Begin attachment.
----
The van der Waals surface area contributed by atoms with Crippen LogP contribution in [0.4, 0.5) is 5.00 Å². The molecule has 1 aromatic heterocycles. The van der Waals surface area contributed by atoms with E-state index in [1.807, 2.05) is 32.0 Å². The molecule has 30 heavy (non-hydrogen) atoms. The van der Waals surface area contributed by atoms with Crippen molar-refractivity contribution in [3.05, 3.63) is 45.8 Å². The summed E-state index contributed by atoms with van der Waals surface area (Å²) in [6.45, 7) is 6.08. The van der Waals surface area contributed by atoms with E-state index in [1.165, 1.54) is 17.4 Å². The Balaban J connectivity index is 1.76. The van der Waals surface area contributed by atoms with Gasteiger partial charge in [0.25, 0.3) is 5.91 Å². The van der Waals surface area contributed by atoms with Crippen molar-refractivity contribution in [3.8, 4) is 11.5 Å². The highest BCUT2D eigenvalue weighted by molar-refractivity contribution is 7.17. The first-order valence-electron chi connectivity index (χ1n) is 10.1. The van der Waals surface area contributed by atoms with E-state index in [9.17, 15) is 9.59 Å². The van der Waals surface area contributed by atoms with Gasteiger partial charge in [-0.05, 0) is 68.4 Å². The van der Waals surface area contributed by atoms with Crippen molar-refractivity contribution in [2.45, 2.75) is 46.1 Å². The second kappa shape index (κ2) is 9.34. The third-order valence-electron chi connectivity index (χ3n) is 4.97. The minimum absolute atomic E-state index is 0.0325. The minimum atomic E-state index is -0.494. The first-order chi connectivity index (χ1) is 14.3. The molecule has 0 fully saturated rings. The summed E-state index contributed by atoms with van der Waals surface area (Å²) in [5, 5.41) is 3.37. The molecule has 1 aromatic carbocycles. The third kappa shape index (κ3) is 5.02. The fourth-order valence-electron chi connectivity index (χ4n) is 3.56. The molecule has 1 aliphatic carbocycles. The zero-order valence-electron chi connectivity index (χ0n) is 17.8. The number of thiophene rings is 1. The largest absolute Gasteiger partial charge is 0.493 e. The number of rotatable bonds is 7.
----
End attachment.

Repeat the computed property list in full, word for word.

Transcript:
The van der Waals surface area contributed by atoms with Crippen LogP contribution in [0.4, 0.5) is 5.00 Å². The molecule has 1 aromatic heterocycles. The van der Waals surface area contributed by atoms with E-state index in [1.807, 2.05) is 32.0 Å². The molecule has 30 heavy (non-hydrogen) atoms. The van der Waals surface area contributed by atoms with Crippen molar-refractivity contribution in [3.05, 3.63) is 45.8 Å². The summed E-state index contributed by atoms with van der Waals surface area (Å²) in [6.45, 7) is 6.08. The van der Waals surface area contributed by atoms with E-state index in [1.165, 1.54) is 17.4 Å². The Balaban J connectivity index is 1.76. The van der Waals surface area contributed by atoms with Gasteiger partial charge in [0.25, 0.3) is 5.91 Å². The van der Waals surface area contributed by atoms with Crippen molar-refractivity contribution in [3.8, 4) is 11.5 Å². The highest BCUT2D eigenvalue weighted by molar-refractivity contribution is 7.17. The first-order valence-electron chi connectivity index (χ1n) is 10.1. The van der Waals surface area contributed by atoms with E-state index in [9.17, 15) is 9.59 Å². The van der Waals surface area contributed by atoms with Gasteiger partial charge in [-0.05, 0) is 68.4 Å². The van der Waals surface area contributed by atoms with Crippen molar-refractivity contribution in [2.45, 2.75) is 46.1 Å². The second kappa shape index (κ2) is 9.34. The third-order valence-electron chi connectivity index (χ3n) is 4.97. The minimum absolute atomic E-state index is 0.0325. The minimum atomic E-state index is -0.494. The first-order chi connectivity index (χ1) is 14.3. The molecule has 0 fully saturated rings. The summed E-state index contributed by atoms with van der Waals surface area (Å²) in [5, 5.41) is 3.37. The molecule has 1 aromatic carbocycles. The third kappa shape index (κ3) is 5.02. The fourth-order valence-electron chi connectivity index (χ4n) is 3.56. The molecule has 1 aliphatic carbocycles. The zero-order valence-electron chi connectivity index (χ0n) is 17.8. The number of thiophene rings is 1. The largest absolute Gasteiger partial charge is 0.493 e. The number of rotatable bonds is 7.